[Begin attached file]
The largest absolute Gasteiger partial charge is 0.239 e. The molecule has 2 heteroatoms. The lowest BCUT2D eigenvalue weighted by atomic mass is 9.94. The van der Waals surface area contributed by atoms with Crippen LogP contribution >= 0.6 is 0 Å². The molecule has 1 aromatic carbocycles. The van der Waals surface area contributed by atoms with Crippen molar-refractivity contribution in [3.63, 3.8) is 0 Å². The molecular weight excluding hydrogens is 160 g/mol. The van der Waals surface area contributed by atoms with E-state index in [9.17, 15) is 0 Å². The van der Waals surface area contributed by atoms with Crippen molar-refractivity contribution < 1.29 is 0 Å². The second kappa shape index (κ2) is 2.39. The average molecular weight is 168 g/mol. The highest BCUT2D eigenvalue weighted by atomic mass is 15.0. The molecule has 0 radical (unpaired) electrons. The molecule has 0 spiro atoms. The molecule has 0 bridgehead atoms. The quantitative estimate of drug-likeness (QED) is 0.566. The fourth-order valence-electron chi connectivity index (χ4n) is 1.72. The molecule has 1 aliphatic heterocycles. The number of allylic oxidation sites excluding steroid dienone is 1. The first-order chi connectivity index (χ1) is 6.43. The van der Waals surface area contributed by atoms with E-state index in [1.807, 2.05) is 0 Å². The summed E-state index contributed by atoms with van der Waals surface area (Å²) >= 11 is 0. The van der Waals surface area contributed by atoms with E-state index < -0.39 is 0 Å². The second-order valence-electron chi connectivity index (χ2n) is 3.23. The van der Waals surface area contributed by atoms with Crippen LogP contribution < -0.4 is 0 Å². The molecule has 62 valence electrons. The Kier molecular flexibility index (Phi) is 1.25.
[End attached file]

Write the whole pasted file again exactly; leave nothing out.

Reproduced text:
The largest absolute Gasteiger partial charge is 0.239 e. The molecule has 2 heteroatoms. The lowest BCUT2D eigenvalue weighted by atomic mass is 9.94. The van der Waals surface area contributed by atoms with Crippen LogP contribution >= 0.6 is 0 Å². The molecule has 1 aromatic carbocycles. The van der Waals surface area contributed by atoms with Crippen molar-refractivity contribution in [3.63, 3.8) is 0 Å². The molecular weight excluding hydrogens is 160 g/mol. The van der Waals surface area contributed by atoms with E-state index in [9.17, 15) is 0 Å². The van der Waals surface area contributed by atoms with Crippen molar-refractivity contribution < 1.29 is 0 Å². The second kappa shape index (κ2) is 2.39. The average molecular weight is 168 g/mol. The highest BCUT2D eigenvalue weighted by atomic mass is 15.0. The molecule has 0 radical (unpaired) electrons. The molecule has 0 spiro atoms. The molecule has 0 bridgehead atoms. The quantitative estimate of drug-likeness (QED) is 0.566. The fourth-order valence-electron chi connectivity index (χ4n) is 1.72. The molecule has 1 aliphatic heterocycles. The number of allylic oxidation sites excluding steroid dienone is 1. The first-order chi connectivity index (χ1) is 6.43. The van der Waals surface area contributed by atoms with E-state index in [1.807, 2.05) is 0 Å². The summed E-state index contributed by atoms with van der Waals surface area (Å²) >= 11 is 0. The van der Waals surface area contributed by atoms with E-state index < -0.39 is 0 Å². The second-order valence-electron chi connectivity index (χ2n) is 3.23. The van der Waals surface area contributed by atoms with Crippen LogP contribution < -0.4 is 0 Å². The molecule has 62 valence electrons. The Kier molecular flexibility index (Phi) is 1.25.